Nothing speaks to a customer more than a testimonial or review. It’s something that cuts through all the marketing jargon and tells you what the product or service is and it’s return on investment.
Your marketing tells prospective clients how you can improve their lives – testimonials prove it.
To quote Mark Zuckerberg: “People influence people. Nothing influences people more than a recommendation from a trusted friends. A trusted referral influences people more than the best broadcast message. A trusted referral is the Holy Grail of advertising.”
But when you’re just launching a product, how do you generate these statements of social proof?
The answer is to gather them in your product development process, and here’s how:
1. Free Trials
People love free things. They also love to be the first to try something. So appeal to this audience. Onboard as many people as you can in the early stages of your launch. Ask them for feedback and how to develop the product – don’t ignore them!
When the free trial ends, thank customers for using your product and ask, “Would you recommend our product to family and friends? If so, why?” If you don’t receive much of a response, offer to extend the free trial as a reward for the comments.
And, voila, you have a testimonial!
2. Perfect Your Welcome
In the late 90s, the Harvard Business Review published an article about the Experience Economy, explaining that “Commodities are fungible, goods tangible, services intangible, and experiences memorable.”
This statement is still true 17 years later. In a world where sales are often conducted online and businesses need to maximize efficiency, the need for a personal connection is often craved.
It’s something Small Business BC’s Best Community Impact Winner Christina Platt, founder of Bamboletta Dolls knows all too well. Each of her handmade dolls has a name and a story. And, each is sent with an adoption certificate and care instructions.
So take a step back, consider what you can do to make a personal connection or how you can create an experience for a customer using your product. If you don’t find the testimonials pouring in, simply create a process to contact the customer and ask how they are, what they think of the product and if they will recommend it.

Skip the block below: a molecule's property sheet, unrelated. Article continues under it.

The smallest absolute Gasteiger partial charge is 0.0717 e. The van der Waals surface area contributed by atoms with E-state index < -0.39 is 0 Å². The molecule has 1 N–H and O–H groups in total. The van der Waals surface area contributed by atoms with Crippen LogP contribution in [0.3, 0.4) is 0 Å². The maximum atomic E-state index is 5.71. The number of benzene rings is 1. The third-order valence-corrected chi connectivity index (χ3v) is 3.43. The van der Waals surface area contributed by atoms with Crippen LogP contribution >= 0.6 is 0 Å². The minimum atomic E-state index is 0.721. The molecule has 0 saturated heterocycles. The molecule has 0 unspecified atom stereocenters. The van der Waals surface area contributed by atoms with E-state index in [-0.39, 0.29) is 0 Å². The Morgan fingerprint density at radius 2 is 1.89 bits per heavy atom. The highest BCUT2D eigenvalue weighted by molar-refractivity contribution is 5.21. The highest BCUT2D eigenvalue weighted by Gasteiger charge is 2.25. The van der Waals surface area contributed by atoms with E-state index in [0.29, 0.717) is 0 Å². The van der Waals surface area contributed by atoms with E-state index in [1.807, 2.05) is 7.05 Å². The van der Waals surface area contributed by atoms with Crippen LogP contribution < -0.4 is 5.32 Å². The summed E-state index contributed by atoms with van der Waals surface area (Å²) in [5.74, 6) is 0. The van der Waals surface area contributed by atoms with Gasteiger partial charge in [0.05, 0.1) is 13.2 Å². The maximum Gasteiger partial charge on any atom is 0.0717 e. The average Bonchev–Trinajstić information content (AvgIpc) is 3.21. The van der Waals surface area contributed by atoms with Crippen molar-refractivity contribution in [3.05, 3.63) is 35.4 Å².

3. Ask For Volunteers
Do you belong to a LinkedIn or Meetup group? Or are you part of the local BIA or Chamber of Commerce?
These communities can be the perfect place to find testers who are willing to review your product and give honest feedback.
If their experience is positive, you can then ask if you can use their comments as testimonials. Just remember to return the favour when another member of your community is looking for help too.
4. Build Relationships with Credible Experts
Think about the last book you read. Whether it was fiction or non-fiction it is likely there were a series of quotes from other writers and members of the press who praised the book.
Why not do the same for your product?
Build relationships with experts in your field and ask them for feedback. It was a tactic used by very successfully by Small Business BC’s Best Online Marketer Award Winner Jennifer Wilson, Owner and Founder of VONBON reached out to well respected mom bloggers and famous new moms with examples of her products. Excited by her product those moms then shared their testimonial on their own social media and websites.
But how do you approach credible experts who get so many requests? Just be yourself. Start genuine conversations with them on social media. Cultivate your relationship. Ask for their advice. Then send them your product as a thank you – and wait for the testimonial.
5. Invite People to Test Your Beta Version
All products go through multiple rounds of revision. Whether it’s a piece of software or a purse, get your customers involved in your development process. No matter how clear you are about what you want your business to be, you have to ask your actual customers if you’re achieving it. So get them involved early, and let them know you want their honest and useful feedback. Not only will it help you develop your business, but will provide you with some great testimonials.
Collect, Curate, Publish
Product development is fun and a great time to collect testimonials. But remember, feedback is a continuous and that collecting the opinions of your clients throughout your businesses lifecycle.
Whether you use them immediately on your website or just collect them as a useful content for your marketing, keep them current, in a central location, and most of all, keep creating those great impressions.